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30 Interesting And Fascinating Facts About The Watchmen Movie

Watchmen is a 2009 American superhero movie directed by Zack Snyder, based on the 1986 to 1987 DC Comics limited series of the same name by Alan Moore and Dave Gibbons. The movie stars an ensemble cast of Malin Akerman, Billy Crudup, Matthew Goode, Carla Gugino, Jackie Earle Haley, Jeffrey Dean Morgan and Patrick Wilson. Take a look below for 30 more interesting and fascinating facts about Watchmen.

1. The movie is set in an alternate history in the year 1985 at the height of the Cold War between the United States and the Soviet Union, as a group of mostly retired American superheroes investigates the murder of one of their own before uncovering an elaborate and deadly conspiracy, while their moral limitations are challenged by the complex nature of the circumstances.

2. As with his previous movie, 300, Snyder closely modeled his storyboards on the comic, but chose not to shoot all of Watchmen using green screens and opted for real sets instead.

3. The movie grossed $55 million on its opening weekend and over $185 million at the worldwide box office.

4. A DVD based on elements of the Watchmen universe was released, including an animated adaption of the comic Tales of the Black Freighter within the story starring Gerard Butler.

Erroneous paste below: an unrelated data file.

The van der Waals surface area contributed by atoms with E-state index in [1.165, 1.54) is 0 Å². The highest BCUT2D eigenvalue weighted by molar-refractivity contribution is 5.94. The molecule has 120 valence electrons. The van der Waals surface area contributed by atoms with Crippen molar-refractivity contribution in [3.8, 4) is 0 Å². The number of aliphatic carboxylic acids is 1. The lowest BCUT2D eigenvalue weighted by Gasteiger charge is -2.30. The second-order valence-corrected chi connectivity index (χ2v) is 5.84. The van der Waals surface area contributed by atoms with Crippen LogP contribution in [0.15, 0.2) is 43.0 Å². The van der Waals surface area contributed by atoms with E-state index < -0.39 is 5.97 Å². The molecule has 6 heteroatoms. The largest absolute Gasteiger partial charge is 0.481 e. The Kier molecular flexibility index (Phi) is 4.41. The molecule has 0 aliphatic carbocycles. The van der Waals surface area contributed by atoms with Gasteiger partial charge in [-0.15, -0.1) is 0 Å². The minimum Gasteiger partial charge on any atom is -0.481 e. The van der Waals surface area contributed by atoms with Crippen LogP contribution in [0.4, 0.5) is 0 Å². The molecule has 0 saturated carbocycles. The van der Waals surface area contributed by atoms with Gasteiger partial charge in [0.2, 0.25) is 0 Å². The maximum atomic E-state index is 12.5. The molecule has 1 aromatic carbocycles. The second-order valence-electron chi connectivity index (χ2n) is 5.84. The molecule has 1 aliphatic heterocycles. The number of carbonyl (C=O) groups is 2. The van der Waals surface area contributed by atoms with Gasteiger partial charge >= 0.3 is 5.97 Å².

5. The Ultimate Cut edition incorporated the animated comic Tales of the Black Freighter into the narrative as it was in the original graphic novel, lengthening the runtime to 3 hours and 35 minutes.

6. All of the United States flags in the movie has 51 stars, because in the movie’s alternate history, Vietnam became the 51st state after America won the Vietnam War.

7. The first trailer for the movie, which premiered with The Dark Knight, sparked so much interest that it sent the graphic novel back onto the bestseller list. Barnes and Noble Bookstores reported selling out of the novel nationwide.

8. Jeffrey Dean Morgan plays Edward Morgan Blake, the Comedian. Morgan initially turned down the role after reading the first three pages of the script, assuming that the character was only a cameo. His agent persuaded him to read the entire script and then make a decision.

9. The symbol Dr. Manhattan inscribes on his forehead describes the hydrogen atom: one proton, the central dot, orbited by one electron, the upper dot. Hydrogen is the most common and fundamental element in the universe.

10. Of all the Watchmen, Rorschach and Dr. Manhattan are the only two that never cuss.

11. When Dan and Laurie are having dinner, you can hear someone in the background say, “I’m glad I ordered the four-legged chicken!” In the corresponding scene in the original graphic novel, there’s an image of a waiter carrying a four-legged chicken.

12. Jackie Earle Haley was the only one of the main actors who was already familiar with the comic book. He actively campaigned for the part of Rorschach.

13. Rorschach’s name refers to the famous Rorschach inkblot test used in psychotherapy. In the graphic novel, we learn that the material from his mask was intended for a dress belonging to Kitty Genovese. Her murder in public view sparked an outcry about bystander apathy.